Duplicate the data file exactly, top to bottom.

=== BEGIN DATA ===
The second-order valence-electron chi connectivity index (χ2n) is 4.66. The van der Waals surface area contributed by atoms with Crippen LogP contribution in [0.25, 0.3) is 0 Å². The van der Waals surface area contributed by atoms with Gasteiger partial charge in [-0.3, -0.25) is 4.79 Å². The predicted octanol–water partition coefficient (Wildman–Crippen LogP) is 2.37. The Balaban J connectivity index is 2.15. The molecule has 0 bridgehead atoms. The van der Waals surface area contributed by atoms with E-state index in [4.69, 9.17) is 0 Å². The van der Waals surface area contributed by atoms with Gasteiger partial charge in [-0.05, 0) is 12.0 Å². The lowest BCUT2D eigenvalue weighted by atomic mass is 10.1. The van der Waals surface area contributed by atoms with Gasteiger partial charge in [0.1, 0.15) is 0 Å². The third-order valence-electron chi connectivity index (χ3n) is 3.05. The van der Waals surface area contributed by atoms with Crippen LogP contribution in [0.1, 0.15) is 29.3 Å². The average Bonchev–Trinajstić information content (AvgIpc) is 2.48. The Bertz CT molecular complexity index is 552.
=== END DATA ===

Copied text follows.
The second-order valence-electron chi connectivity index (χ2n) is 4.66. The van der Waals surface area contributed by atoms with Crippen LogP contribution in [0.25, 0.3) is 0 Å². The van der Waals surface area contributed by atoms with Gasteiger partial charge in [-0.3, -0.25) is 4.79 Å². The predicted octanol–water partition coefficient (Wildman–Crippen LogP) is 2.37. The Balaban J connectivity index is 2.15. The molecule has 0 bridgehead atoms. The van der Waals surface area contributed by atoms with E-state index in [4.69, 9.17) is 0 Å². The van der Waals surface area contributed by atoms with Gasteiger partial charge in [-0.05, 0) is 12.0 Å². The lowest BCUT2D eigenvalue weighted by atomic mass is 10.1. The van der Waals surface area contributed by atoms with Gasteiger partial charge in [0.1, 0.15) is 0 Å². The third-order valence-electron chi connectivity index (χ3n) is 3.05. The van der Waals surface area contributed by atoms with Crippen LogP contribution in [0.1, 0.15) is 29.3 Å². The average Bonchev–Trinajstić information content (AvgIpc) is 2.48. The Bertz CT molecular complexity index is 552.